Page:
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Restoring a Closed Economy

Plinio Corrêa de Oliveira

We have to imagine what would have happened in the world if not only the moral values were different, but also the type of production and consumerism. They would have generated a different kind of progress.

I believe that a world with many local products and only few products coming from other countries would be a much richer world than the one dominated by global production. For example, let us look at the Philippines. That country has thousands of small islands. The actual land space is proportionally small in relation to the waters that surround those islands. Now, let us imagine if the Philippines were to live entirely from their own resources – without any external contacts. The people would take much more advantage of their limited resources and would enjoy a lifestyle in consonance with them. As their cultural life would develop and improve, they would come to have very beautiful works of art, sound traditions and customs based on local characteristics.

French cheeses

The variety of cheeses in France was only possible due to its healthy regionalism
If peoples throughout the world were to live from their own local resources and no longer rely on international commerce, the world’s wealth would be much greater than what is generated by the process of mass production and the global circulation of goods.

Consider Europe, where local characteristics still exist to a greater extent. They are being destroyed by the European Union, but nonetheless they still exist. The local cuisines, for example, are extremely rich and distinct. In each region of France you have a different cuisine with its own specific characteristics; likewise, in Spain, Portugal, and other countries. Those dishes developed to fit the soul of each country, and then each region inside the country, so that each people find a delight in the special dishes of their regions.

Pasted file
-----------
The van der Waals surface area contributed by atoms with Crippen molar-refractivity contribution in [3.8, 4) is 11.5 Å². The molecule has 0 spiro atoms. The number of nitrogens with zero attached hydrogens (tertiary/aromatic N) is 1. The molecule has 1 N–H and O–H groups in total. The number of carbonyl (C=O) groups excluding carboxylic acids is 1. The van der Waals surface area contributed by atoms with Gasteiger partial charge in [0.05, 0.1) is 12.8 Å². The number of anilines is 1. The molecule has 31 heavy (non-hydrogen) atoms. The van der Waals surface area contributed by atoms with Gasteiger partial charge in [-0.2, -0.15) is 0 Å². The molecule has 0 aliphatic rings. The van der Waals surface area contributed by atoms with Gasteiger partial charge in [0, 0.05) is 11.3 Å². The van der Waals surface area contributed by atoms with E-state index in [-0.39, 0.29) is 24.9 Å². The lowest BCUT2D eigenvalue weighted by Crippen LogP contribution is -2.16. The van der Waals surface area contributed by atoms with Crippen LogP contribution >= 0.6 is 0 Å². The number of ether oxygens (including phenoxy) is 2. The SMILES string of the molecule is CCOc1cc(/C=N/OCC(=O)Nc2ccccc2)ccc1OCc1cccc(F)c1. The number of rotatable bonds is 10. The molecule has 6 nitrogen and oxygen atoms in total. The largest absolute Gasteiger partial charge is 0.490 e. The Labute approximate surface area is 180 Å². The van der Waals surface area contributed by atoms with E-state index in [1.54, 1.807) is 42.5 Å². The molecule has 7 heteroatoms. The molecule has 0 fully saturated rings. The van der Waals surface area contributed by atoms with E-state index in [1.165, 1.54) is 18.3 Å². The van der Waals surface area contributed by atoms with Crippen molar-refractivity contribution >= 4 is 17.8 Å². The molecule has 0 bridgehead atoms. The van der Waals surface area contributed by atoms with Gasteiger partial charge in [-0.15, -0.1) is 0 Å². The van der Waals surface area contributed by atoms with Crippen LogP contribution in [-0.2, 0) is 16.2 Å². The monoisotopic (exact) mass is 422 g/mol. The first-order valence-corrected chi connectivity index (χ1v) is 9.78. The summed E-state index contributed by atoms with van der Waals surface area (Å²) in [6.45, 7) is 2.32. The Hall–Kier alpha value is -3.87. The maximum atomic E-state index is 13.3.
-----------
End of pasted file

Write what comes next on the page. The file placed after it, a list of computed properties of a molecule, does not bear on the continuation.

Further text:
How can someone pretend that food in cans or fast food, which have been imposed on everyone everywhere by global commerce, is richer than those regional European cuisines? It is impossible. The regional cuisines are incomparably richer and better than the former. The same occurs in the other cultural spheres.

Temperance induces a healthy regionalism

Barcelos pottery, Portugal

Barcelos' excellent ceramic pottery is famous all over Portugal
When the atmosphere of a region is perfectly suited to the soul of the people, the inhabitants of that area are content and have no desire to buy things from another corner of the world. Why should a man from Portugal who has all that he needs in his own land want products made in Japan?

I believe it is a lack of temperance that makes a people become discontent with what fits their particular psychology and mentality, and constantly long for things made in the four corners of the world.

Thus, a lack of temperance is an important factor that moves international commerce. If there were more temperance in the picture, each one would be content with the regional products and styles that express his soul, mentality and culture.

Here, again, we find a moral problem at the base of an economic problem.

A progress based on local customs

The cultural ambience in which a man lives should develop based on customs that extend through generations and what the land around him gives him to express his own psychology. He will always find ways to express his psychology in his local land. The first Dutchman or Englishman - I’m not sure which one – who tasted juniper and realized he could make an exquisite spirit like gin from it probably would never have invented this drink if he had been importing beverages from all over the world.

Scott Whisky

Whisky became one of the marks of Scotland